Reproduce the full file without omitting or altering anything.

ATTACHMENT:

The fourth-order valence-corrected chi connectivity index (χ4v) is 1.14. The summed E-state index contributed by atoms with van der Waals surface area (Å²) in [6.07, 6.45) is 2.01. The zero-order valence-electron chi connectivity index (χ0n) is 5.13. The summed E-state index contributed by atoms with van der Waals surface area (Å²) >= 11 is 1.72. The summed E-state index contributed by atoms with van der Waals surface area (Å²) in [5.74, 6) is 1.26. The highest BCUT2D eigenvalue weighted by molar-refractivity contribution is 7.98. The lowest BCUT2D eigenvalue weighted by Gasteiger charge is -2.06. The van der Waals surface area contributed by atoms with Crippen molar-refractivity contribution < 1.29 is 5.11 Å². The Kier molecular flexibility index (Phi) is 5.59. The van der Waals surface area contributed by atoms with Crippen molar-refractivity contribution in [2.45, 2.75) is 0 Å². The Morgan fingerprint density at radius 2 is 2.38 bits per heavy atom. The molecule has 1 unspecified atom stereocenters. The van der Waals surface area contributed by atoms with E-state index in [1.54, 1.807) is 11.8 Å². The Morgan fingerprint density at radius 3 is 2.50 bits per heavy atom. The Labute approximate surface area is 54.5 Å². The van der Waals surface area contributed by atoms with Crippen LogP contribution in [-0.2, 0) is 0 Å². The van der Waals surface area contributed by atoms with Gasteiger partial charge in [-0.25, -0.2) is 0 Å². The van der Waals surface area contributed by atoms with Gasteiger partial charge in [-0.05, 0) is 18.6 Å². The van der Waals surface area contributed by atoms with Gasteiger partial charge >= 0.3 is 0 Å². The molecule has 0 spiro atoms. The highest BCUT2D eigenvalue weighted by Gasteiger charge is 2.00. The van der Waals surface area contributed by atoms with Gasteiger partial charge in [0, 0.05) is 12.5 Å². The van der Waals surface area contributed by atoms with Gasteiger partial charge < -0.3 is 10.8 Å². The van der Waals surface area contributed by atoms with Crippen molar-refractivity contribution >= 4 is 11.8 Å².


The fourth-order valence-corrected chi connectivity index (χ4v) is 1.14. The summed E-state index contributed by atoms with van der Waals surface area (Å²) in [6.07, 6.45) is 2.01. The zero-order valence-electron chi connectivity index (χ0n) is 5.13. The summed E-state index contributed by atoms with van der Waals surface area (Å²) >= 11 is 1.72. The summed E-state index contributed by atoms with van der Waals surface area (Å²) in [5.74, 6) is 1.26. The highest BCUT2D eigenvalue weighted by molar-refractivity contribution is 7.98. The lowest BCUT2D eigenvalue weighted by Gasteiger charge is -2.06. The van der Waals surface area contributed by atoms with Crippen molar-refractivity contribution < 1.29 is 5.11 Å². The Kier molecular flexibility index (Phi) is 5.59. The van der Waals surface area contributed by atoms with Crippen molar-refractivity contribution in [2.45, 2.75) is 0 Å². The Morgan fingerprint density at radius 2 is 2.38 bits per heavy atom. The molecule has 1 unspecified atom stereocenters. The van der Waals surface area contributed by atoms with E-state index in [1.54, 1.807) is 11.8 Å². The Morgan fingerprint density at radius 3 is 2.50 bits per heavy atom. The Labute approximate surface area is 54.5 Å². The van der Waals surface area contributed by atoms with Crippen LogP contribution in [-0.2, 0) is 0 Å². The van der Waals surface area contributed by atoms with Gasteiger partial charge in [-0.25, -0.2) is 0 Å². The van der Waals surface area contributed by atoms with Gasteiger partial charge in [-0.05, 0) is 18.6 Å². The van der Waals surface area contributed by atoms with Gasteiger partial charge >= 0.3 is 0 Å². The molecule has 0 spiro atoms. The highest BCUT2D eigenvalue weighted by Gasteiger charge is 2.00. The van der Waals surface area contributed by atoms with Gasteiger partial charge in [0, 0.05) is 12.5 Å². The van der Waals surface area contributed by atoms with Gasteiger partial charge < -0.3 is 10.8 Å². The van der Waals surface area contributed by atoms with Crippen molar-refractivity contribution >= 4 is 11.8 Å².